As this topic evolves, four key questions remain:
1. How well does anyone truly understand the cost of delivering care?
In the typical capitated model, the provider receives a certain amount of money per member per month. For providers to generate a financial margin that sustains future operations and generates a reasonable return for investors, they must know exactly how much it costs to deliver care across the continuum of care covered by that capitated arrangement.
In most industries, understanding cost is a given. Not so in health care. The complex web of arrangements and agreements between providers and payers in the traditional fee-for-service model has long obfuscated the economics of health care such that few providers truly understand the cost of delivering care. Without such an understanding, any capitated arrangement is doomed to fail.
2. Will technology-driven, capitated arrangements actually reduce physician administrative burdens?
Physicians generally loath the administrative work required of our traditional fee-for-service model: entering notes into electronic medical records or calling around for prior authorizations and pre-approvals. One benefit of the capitated model is that many of these duties evaporate. Proponents of the model argue that this will reduce physician burnout and curb labor shortages while also improving the patient experience since providers will be able to spend more time with their patients.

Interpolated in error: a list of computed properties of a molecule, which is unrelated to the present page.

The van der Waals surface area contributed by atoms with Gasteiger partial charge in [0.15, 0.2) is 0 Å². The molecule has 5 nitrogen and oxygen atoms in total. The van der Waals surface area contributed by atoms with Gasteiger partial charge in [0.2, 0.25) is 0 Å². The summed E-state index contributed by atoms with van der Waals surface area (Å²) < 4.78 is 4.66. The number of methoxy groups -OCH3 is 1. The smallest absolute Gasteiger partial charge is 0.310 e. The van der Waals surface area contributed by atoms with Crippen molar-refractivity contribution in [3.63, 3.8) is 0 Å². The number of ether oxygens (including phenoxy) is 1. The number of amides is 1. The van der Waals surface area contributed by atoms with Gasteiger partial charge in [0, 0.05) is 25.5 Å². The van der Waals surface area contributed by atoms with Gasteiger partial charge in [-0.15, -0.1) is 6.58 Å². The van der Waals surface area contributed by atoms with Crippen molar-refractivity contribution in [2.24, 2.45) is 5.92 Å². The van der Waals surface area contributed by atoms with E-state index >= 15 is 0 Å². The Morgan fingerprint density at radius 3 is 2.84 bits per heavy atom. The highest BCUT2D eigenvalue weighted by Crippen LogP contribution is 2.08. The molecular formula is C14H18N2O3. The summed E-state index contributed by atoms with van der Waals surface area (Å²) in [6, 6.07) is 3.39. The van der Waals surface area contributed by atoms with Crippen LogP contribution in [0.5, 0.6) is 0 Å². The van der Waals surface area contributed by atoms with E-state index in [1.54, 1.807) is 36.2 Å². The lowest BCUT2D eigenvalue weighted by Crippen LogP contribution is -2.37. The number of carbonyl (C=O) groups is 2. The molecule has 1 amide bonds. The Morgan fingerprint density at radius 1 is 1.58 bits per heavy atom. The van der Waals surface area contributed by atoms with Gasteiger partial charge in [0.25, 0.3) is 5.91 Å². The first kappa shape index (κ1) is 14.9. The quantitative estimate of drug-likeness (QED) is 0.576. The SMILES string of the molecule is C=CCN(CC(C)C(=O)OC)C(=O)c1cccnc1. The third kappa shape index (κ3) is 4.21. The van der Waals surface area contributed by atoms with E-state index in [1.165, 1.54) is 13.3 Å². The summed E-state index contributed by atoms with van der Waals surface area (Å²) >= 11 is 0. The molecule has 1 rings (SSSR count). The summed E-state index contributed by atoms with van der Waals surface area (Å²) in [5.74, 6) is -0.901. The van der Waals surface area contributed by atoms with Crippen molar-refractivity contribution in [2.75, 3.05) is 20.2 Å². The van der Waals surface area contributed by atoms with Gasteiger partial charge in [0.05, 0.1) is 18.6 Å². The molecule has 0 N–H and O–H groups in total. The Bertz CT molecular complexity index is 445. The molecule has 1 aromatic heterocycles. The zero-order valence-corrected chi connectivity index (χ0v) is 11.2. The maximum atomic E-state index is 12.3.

But in a capitated model, the physician, or midlevel provider, is now responsible for coordinating care for many patients across multiple specialists. Some observers argue this is a key area where technology will assist providers. Yet I remain skeptical because other observers have long promised time-saving technology for the traditional fee-for-service providers. Technology has not yet meaningfully reduced the fee-for-service physician burden. Instead, it seems to create more.
3. Will blame for denied coverage shift from the payers to the primary care physicians?
It is no secret that patients and providers are often frustrated when an insurance company denies coverage for a medical procedure. To the provider, denials can feel as if the insurance company is playing backseat physician. To the patient, such denials are confusing and aggravating. In a fully capitated world, the insurance companies would not deny a procedure.